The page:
Plus, your digestive system may be so finicky that any changes
in routine may aggravate symptoms.
Such worries prevent many people from taking out-of-town trips.
In a survey of 1,000 Americans, 28% of respondents with IBS-like symptoms
avoided travel at least once in the past year, reports the International
Foundation for Functional Gastrointestinal Disorders (IFFGD).
Nonetheless, IBS patients need not be deprived of
"If it's something that you're really looking forward to
doing, by all means, do it," says Nancy Norton, the IFFGD's president and
founder. "We talk to people (with IBS) all the time who have been
apprehensive about traveling, but they go and let us know they've had a
With courage, preparation, and determination, it is possible to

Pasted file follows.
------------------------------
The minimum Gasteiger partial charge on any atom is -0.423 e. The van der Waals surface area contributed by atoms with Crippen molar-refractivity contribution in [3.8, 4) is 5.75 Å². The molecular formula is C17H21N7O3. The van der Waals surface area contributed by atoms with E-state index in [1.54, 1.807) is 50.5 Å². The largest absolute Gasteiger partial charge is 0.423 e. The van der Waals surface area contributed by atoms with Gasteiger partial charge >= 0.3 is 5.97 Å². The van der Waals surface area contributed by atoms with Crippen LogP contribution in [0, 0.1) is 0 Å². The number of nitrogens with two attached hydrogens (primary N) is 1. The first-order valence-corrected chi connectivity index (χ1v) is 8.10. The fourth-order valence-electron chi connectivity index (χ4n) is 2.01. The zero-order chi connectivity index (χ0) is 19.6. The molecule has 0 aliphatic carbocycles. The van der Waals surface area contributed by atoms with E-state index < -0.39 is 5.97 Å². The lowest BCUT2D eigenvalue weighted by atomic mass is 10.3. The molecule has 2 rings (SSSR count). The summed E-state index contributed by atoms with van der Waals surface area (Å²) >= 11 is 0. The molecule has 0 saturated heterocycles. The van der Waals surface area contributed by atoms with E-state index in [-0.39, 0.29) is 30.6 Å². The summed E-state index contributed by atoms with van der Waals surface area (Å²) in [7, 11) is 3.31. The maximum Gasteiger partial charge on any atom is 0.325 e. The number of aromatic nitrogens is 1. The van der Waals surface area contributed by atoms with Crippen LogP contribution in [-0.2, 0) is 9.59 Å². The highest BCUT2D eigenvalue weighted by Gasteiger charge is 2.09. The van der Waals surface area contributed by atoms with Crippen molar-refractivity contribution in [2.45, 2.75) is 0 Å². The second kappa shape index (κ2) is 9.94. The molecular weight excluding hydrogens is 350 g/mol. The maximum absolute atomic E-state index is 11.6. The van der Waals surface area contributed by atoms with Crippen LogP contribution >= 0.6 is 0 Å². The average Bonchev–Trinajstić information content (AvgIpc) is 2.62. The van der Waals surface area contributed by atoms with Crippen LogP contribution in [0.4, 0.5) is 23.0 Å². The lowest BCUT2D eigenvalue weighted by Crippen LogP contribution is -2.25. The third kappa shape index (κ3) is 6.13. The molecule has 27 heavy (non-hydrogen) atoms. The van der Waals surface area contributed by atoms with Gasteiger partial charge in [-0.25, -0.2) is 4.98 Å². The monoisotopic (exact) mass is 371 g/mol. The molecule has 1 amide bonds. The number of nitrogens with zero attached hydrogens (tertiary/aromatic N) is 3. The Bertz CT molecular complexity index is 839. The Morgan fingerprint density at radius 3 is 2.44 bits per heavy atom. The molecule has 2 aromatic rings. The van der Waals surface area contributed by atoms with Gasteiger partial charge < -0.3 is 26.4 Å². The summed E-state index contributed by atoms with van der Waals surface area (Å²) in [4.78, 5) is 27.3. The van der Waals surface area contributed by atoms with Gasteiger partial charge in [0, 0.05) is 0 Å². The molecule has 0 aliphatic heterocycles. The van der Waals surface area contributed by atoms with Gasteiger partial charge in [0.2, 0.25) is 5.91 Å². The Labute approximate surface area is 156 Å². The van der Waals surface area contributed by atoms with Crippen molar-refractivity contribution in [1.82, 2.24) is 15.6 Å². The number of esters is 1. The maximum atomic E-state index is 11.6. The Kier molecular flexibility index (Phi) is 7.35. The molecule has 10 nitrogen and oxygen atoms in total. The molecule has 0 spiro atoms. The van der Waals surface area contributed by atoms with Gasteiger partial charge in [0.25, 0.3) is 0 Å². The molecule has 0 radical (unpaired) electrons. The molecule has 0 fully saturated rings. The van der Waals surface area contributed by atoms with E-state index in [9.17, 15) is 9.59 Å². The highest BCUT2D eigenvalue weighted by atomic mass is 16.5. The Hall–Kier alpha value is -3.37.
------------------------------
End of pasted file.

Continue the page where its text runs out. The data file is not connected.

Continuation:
explore new places with IBS. Perhaps the trip, if relaxing, could even have a
Of course the hassles of travel, such as lost luggage, unhappy
kids, or a bout of traveler's diarrhea, could work against that. But even then,
you may be able to use the same stress management strategies used for daily
pressures at home.
Stress busters include eating a well-balanced diet appropriate
for your IBS, getting enough sleep and exercise, meditation, and doing
Reducing stress may, indeed, be one of the crucial elements to
a good retreat.
"There's definitely a benefit to taking a vacation, but
people need to plan it so that it's not too stressful," says Sheila Crowe,
MD, a gastroenterologist and spokeswoman for the American Gastroenterological
Association (AGA). "Don't feel like you have to see all the sights in the
city. Maybe just enjoy a leisurely breakfast, and then only see two sights
instead of four."
It's important to do things you want to do rather than things
you feel you ought to do, such as visiting everything and everyone, says Crowe.
Resist over-planning and leave room for spontaneity. Yet plan enough so that
you know there are safe places to go to the bathroom.
Here are a few more tips from the experts on how to ease travel